Human security

Finland should review security of supply targets in changed security environment

THE WAR in Ukraine could initially lead to shortages of natural gas and fertilizer raw materials in Finland, believes Janne Kankanenthe director of the National Emergency Supply Agency (HVK).

“The indirect and ripple effects of war can also be felt in different ways here,” he said in a press conference Thursday in Helsinki. “In addition to energy and natural gas security, we pay particular attention to securing inputs for primary production with respect to seasons coming after the current harvest season.”

“We are talking about longer-term preparation.”

Russian natural gas is a significant problem, especially for businesses, as it is difficult to replace with imports from other parts of the world. Oil purchases, on the other hand, have already been diverted away from Russia.

Känkänen said Finland had prepared relatively well for situations such as the crisis triggered by Russia’s invasion of Ukraine.

The country has large stocks and an emergency supply network of about a thousand companies. Compulsory, security and emergency stocks contain a quantity of imported fuels which would suffice for five months of regular consumption and a quantity of cereals which would suffice for six months of regular consumption.

Stocks, he recalled, are the last resort to guarantee security of supply and availability of critical goods and raw materials.

War can nevertheless have an impact on security of supply through a number of factors, according to Känkänen: sanctions and counter-sanctions, disinformation and influence campaigns, cyberattacks on critical infrastructure, and attempts disrupt or even damage physical targets.

“Finland’s security environment has fundamentally changed. There is a need to look at the preparedness level of society,” he added.

Some have blamed cyberattacks for the recent disruptions of satellite positioning services in the center and east of the country. Laura Ruotsalainenassociate professor at the University of Helsinki, Tuesday declared at Helsingin Sanomat that the scale of the disturbances indicates that they were caused by Russia.

The disruptions began last weekend and their cause remains unknown, according to the Finnish Transport and Communications Agency (Traficom).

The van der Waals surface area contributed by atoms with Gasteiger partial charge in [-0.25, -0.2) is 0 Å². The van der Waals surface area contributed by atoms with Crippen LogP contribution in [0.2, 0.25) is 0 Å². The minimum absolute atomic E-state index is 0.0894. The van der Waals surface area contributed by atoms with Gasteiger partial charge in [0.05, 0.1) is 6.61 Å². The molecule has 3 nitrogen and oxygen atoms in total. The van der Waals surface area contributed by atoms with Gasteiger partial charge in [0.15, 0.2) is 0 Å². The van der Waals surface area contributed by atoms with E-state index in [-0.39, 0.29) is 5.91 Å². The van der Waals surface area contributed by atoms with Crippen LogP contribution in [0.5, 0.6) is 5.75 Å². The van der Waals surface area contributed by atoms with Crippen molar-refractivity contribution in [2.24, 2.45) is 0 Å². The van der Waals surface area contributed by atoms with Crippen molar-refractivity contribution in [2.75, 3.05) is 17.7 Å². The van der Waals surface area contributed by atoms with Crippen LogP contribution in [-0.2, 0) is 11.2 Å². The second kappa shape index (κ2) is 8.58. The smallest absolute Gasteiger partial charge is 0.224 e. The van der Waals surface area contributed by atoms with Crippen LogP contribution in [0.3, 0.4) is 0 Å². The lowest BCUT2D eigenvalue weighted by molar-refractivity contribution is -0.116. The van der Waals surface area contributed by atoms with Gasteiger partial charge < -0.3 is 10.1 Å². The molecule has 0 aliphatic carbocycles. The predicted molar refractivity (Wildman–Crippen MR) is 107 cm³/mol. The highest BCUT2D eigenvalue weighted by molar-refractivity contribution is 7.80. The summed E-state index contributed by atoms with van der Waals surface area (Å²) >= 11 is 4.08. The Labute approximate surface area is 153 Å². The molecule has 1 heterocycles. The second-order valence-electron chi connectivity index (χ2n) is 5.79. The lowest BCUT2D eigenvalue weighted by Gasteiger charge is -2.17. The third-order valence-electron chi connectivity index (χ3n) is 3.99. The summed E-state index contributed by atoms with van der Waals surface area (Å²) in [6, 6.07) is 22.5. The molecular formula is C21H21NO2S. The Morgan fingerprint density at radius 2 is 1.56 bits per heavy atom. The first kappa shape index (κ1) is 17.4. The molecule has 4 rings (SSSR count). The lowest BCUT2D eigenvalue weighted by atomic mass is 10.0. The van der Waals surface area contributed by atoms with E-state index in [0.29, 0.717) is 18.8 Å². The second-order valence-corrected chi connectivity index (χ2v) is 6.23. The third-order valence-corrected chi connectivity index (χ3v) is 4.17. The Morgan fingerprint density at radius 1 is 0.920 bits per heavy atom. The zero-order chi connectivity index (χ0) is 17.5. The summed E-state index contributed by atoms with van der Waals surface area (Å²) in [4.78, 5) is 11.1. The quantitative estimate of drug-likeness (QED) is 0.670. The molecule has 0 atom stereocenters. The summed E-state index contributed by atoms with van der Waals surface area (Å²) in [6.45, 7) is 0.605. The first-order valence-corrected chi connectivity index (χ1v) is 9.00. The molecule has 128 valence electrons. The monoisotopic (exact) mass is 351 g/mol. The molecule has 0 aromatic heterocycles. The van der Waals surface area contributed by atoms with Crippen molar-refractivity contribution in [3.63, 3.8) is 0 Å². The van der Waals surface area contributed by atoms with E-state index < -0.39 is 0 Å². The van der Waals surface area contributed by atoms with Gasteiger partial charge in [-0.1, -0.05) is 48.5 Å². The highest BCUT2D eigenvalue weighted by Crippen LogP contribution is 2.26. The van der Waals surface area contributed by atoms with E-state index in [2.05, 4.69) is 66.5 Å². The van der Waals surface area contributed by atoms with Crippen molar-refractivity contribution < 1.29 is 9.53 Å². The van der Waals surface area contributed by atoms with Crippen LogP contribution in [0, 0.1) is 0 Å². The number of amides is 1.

Jari Pontinenthe director of aviation at Traficom, revealed in Helsingin Sanomat on Thursday that an SAS aircraft detected signal disturbances at the border between Finland and Norway on Wednesday.

“The plane was en route from Kirkkoniemi to Oslo,” he said.

Rauli Paananenthe national director of cybersecurity at the Ministry of Transport and Communications, reiterated on Thursday the message sent earlier by several policymakers: it is not known whether the disruptions were caused by Russia.

Paananen said the central administration did not suffer any unusual attacks or influence campaigns during the war in Ukraine. Finland, he added, has observed, suffered and blocked the same phenomenon of cyberattacks – whether malware, espionage or denial of service – that has been targeted in recent years against the ‘Ukraine.

“Despite the crisis in Ukraine, the national cybersecurity situation is normal,” he said.

“We can’t say anything about specific malware, for example, because the techniques are constantly evolving. But I speak of this specifically as a phenomenon.

The Finnish government is reportedly in talks on allocating additional funds to build cyber defense capabilities. Prime Minister Sanna Marin (SDP) said earlier this week that cybersecurity legislation should be read for any shortcomings.

“We have to sift through the legislation for holes. If there are holes, you have to be able to plug them and do it quickly,” she added. declared during a Question Time debate in Parliament on Wednesday.

“It’s a matter that concerns me deeply personally as well.”

Paananen said on Thursday that a review of material and human resources would be warranted in addition to measures already introduced to build capacity. “Competition for experts in this field has been fierce for some time now, and we need to make sure there are enough resources,” he said.

Aleksi Teivainen – HT